Horses have been a lifelong inspiration for Julie Ferris, but it wasn’t until she went to the Savannah College of Art and Design in Savannah, Ga., that she finally was able to bring her equestrian life and her artistic ambitions together. That fusion is now sustaining Ferris both personally and in her career as a visual artist.
Ferris’s art is realistic without being static; it’s infused with an equestrian’s understanding of how horses move and behave. “Especially if you’re looking at them in person, they have a lot of energy in them,” she explained. “To me, they have a lot of rhythm and movement with the brushstrokes and the way I put the paint on the canvas. I think that’s my way of translating the energy and rhythm that I feel when I’m riding. Whether it’s conscious or subconscious, when I’m painting I’m constantly being inspired my own personal experience with horses over my entire lifetime.”
Ferris, who started riding at about age five, brings a lot of cumulative horse-related knowledge to her canvas. But her competition experience began at SCAD, where she joined the university's national championship-winning equestrian team and once won an award herself for having the best combined grade point average and horse show points.
“Because I hadn’t showed, I was easily placed into walk/trot/canter and then moved up to advanced as time went on,” she said. “I got to do a little jumping but was mainly focused on the flat. I loved it. It was awesome. I’m still riding now.”
Being on the team, Ferris said, helped her develop teamwork skills not just with people but horses, too. “And one of the biggest things I took away from my time on the team was learning how to commit to something—and how to commit to excellence. It’s all about working your hardest to achieve your goals and the task you have at hand.”
Those skills have carried over into Ferris’s post-college art career, and horses remain at the center of her attention.
Ferris places her subjects against a textured white background, putting the focus squarely on the horse. In her full-body portraits, the hooves and lower legs are also lightly reflected, almost as if the horses are standing on a mirror.
“The white background puts them in the pure, pristine space that isn’t realistic but allows the viewer to see the horses as they are,” she said. The reflections, Ferris adds, are a symbolic reminder to reflect on the animals, the mystery of their thoughts and personalities, and on life in general.
“When I’m riding, I have to have my full focus on it,” she explained. “If I don’t figure out how to communicate with this 1,200-pound animal, we’re not going to accomplish anything. Thankfully, horses and art are both therapeutic! It’s nice to have the three-dimensional relationship with a horse in real time, as well as the two-dimensional one on the canvas. Riding inspires me, and it also gives me a mental break from what I’m doing in the studio.”
The horses Ferris knew at SCAD have featured in her art.
“I told my professors from the beginning that I wanted to focus on horses in my art,” said Ferris, who was in SCAD’s equestrian studies program. “I never really had the opportunity to do that in high school. I was the only one in my high school who rode, and I’d never really been around a lot of people like me who were artistic but who also were horse people. Being at SCAD was wonderful, because I had a chance to become friends with people who are both horse people and art people.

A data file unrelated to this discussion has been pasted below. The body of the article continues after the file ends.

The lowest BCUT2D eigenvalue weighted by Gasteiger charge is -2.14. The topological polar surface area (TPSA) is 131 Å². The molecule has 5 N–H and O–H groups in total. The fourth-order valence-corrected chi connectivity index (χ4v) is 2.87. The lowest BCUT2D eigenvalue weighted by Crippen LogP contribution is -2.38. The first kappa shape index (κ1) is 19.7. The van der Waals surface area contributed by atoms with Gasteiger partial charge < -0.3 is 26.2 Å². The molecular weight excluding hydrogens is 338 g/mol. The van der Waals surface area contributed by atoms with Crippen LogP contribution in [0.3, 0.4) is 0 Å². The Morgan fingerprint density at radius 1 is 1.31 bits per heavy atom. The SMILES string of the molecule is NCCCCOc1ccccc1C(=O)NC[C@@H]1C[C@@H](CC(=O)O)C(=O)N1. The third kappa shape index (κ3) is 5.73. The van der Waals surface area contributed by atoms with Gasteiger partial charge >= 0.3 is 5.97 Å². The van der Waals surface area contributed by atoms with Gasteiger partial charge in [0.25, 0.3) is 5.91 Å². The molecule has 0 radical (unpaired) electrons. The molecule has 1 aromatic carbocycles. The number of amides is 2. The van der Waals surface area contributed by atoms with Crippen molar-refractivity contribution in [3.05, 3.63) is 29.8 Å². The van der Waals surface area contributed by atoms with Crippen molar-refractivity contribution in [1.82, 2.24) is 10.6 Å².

“And I finally had a chance to pursue the kind of artist I wanted to be,” she added. “I was constantly taking pictures of the SCAD horses and using them as models. Over the years, they were a huge part of my growth as an equestrian and as an artist.
“My idea is that all horses deserve that kind of portrayal and to be memorialized through art.”
Ferris, who stayed in Savannah for four years after graduating, moved back to her hometown of Norcross, Ga., recently, and still finds time to ride.
“I found a farm not too far away,” she said. “It’s more specialized in eventing, which is a little bit of a switch from the hunters, but they know my background. I’ve got a plan to get a horse at some point and will probably go back to the hunters, but it’s been really great, because it’s allowed me to see things from another perspective, learn some different skills, and still focus on riding but in a different way. For me, it’s just great to have some time in the saddle.”
That time is also an investment in her art.
“My mindset is that I want to be highly specialized in equestrian art and in horses: riding, art, knowledge of the horse and their versatility,” Ferris said. “The more I learn about my subject, whether it’s from indirect learning like reading or from direct learning like riding and spending time with them, that adds to my knowledge and informs my art. My continuing to ride is so important to my credibility as an artist.”
Ferris describes a number of similarities between art and riding. For example, she finds that goal-setting and visualization are important in both worlds, whether you’re imagining seeing the perfect distance on a jump course or envisioning exactly how you want a detail in a painting to look.
“I see a lot of parallels between my art and my riding life,” Ferris said. “The horse is my muse, my focus, my passion. I have gratitude for them and what they’ve done for us. They’ll never know I did paintings of them or that people have loved these paintings of them. I love just capturing them as they are and thinking of the history and everything we’ve accomplished over the years because we’ve had horses as partners. They were such a vital part of society for hundreds of years. I want to portray them in the light that they deserve, and I hope that even people who have never had contact with a horse will somehow know them through my paintings.”
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